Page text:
Raiders Rivals: How the AFC West Selected in the 2017 NFL Draft

Raiders Rival DT Demarcus Walker
Nov 26, 2016; Tallahassee, FL, USA; Florida State Seminoles defensive end Demarcus Walker (44) chases down Florida Gators quarterback Austin Appleby (12) during the second half of the game at Doak Campbell Stadium. Mandatory Credit: Melina Vastola-USA TODAY Sports

Was that draft loaded with talent, or what? Not only did the Oakland Raiders land a talented group of prospects, so did the other AFC West squads. Let’s take a look at who else landed in the AFC West, shall we? Below is a team-by-team breakdown of best pick and who should prove to be a pain in the Raiders’ side for years to come:


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Denver Broncos:

Best pick: DeMarcus Walker, Round 2.

Replace an outgoing DeMarcus with another. Walker is a beastly 6-foot-4, 280-pound specimen from Florida State. Given time and proper coaching, he can provide the same impact DeMarcus Ware provided to the Broncos’ harrier of a defense.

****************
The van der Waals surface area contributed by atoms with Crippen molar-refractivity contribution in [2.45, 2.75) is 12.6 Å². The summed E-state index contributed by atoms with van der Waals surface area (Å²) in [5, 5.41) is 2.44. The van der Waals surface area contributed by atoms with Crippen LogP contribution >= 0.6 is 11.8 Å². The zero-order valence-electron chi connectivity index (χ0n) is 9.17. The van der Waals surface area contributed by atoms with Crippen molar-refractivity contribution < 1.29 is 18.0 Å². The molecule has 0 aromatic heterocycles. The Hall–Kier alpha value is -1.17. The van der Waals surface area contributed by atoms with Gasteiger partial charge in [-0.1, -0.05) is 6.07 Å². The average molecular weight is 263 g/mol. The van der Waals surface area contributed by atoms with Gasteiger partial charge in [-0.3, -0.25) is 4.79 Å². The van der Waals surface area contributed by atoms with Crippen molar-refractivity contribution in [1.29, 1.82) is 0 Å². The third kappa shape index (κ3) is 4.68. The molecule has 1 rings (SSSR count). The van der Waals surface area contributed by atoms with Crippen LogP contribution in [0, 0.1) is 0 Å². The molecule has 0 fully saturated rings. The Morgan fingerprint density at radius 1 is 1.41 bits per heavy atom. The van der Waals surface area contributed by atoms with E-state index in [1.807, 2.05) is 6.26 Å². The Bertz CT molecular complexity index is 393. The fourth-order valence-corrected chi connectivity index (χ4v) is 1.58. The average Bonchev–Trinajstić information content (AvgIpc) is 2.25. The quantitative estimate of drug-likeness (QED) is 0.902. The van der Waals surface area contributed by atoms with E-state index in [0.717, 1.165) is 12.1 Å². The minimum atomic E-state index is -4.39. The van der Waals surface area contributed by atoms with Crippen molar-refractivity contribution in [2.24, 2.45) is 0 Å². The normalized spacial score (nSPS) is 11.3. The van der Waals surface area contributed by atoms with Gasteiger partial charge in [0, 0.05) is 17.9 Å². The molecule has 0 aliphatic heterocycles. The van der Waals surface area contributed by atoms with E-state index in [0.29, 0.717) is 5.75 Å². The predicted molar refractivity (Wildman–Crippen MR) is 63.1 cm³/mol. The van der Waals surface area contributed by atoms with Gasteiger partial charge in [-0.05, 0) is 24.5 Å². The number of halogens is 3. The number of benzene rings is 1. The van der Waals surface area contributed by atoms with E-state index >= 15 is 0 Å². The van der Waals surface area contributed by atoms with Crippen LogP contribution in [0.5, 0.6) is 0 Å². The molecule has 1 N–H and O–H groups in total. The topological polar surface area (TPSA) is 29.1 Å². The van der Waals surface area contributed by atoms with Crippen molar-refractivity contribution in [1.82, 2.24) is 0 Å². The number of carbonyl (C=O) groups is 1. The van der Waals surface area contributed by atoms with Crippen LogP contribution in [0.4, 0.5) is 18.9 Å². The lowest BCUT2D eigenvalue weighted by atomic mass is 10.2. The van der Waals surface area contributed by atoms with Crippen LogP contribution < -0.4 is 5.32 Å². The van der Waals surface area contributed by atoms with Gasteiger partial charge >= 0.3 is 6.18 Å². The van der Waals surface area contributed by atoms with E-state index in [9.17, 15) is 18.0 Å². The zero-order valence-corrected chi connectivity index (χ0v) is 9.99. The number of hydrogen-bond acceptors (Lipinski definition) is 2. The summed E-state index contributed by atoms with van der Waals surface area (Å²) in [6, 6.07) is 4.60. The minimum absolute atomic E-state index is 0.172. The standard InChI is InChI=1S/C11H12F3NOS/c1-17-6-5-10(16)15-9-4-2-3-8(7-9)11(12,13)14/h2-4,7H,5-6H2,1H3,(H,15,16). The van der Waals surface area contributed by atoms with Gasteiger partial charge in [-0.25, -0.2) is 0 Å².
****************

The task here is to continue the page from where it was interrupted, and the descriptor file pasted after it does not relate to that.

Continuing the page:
Pain: Jake Butt, Round 5.

Butt tore his ACL, yet when healthy, the 6-6, 246-pound Michigan Wolverine is solid at catching the rock as he is blocking defenders. The Raiders could literally be left Butt hurt if the inability to properly defend opposing tight ends continues.

Kansas City Chiefs:

Best pick: Tanoh Kpassagnon, Round 2: Another physical specimen added to the West. Raw and probably a year away from realizing his true potential, the 6-7, and 289 pounder can play end and shift inside to tackle. He’s a classic supreme upside, developmental selection.

Pain: Patrick Mahomes, Round 1:

Alex Smith is the unquestioned starter, but head coach Andy Reid doesn’t ask his QBs to do much anyway. So that’s perfect for Mahomes. Not only can he learn behind Smith, once he’s starter, he won’t have the onus of the entire offense on his shoulders. He’s got a big-time arm and would truly represent a dramatic change in passing ability once he takes over the reins.

Los Angeles Chargers

Best pick: Desmond King, Round 5:

A playmaker at Iowa, the 5-10, 201-pound Hawkeye can also play corner or safety. His ball skills and physicality showed he’s much better than his fifth-round status displays. He’s versatile, with a nose for the ball and fell even behind  safety Rayshawn Jenkins from the U.

Pain: Mike Williams, Round 1:

The 6-4, 218-pound Tiger is the prototype wideout for QB Philip Rivers. Tall, fast, physical and sure-handed, he’ll complement Keenan Allen. The Chargers can go back to the heave-ho deep-bomb offense that Rivers’ flourished in when he had absurdly tall Vincent Jackson and Malcolm Floyd catching passes.

Twitter: @JackAsspuria

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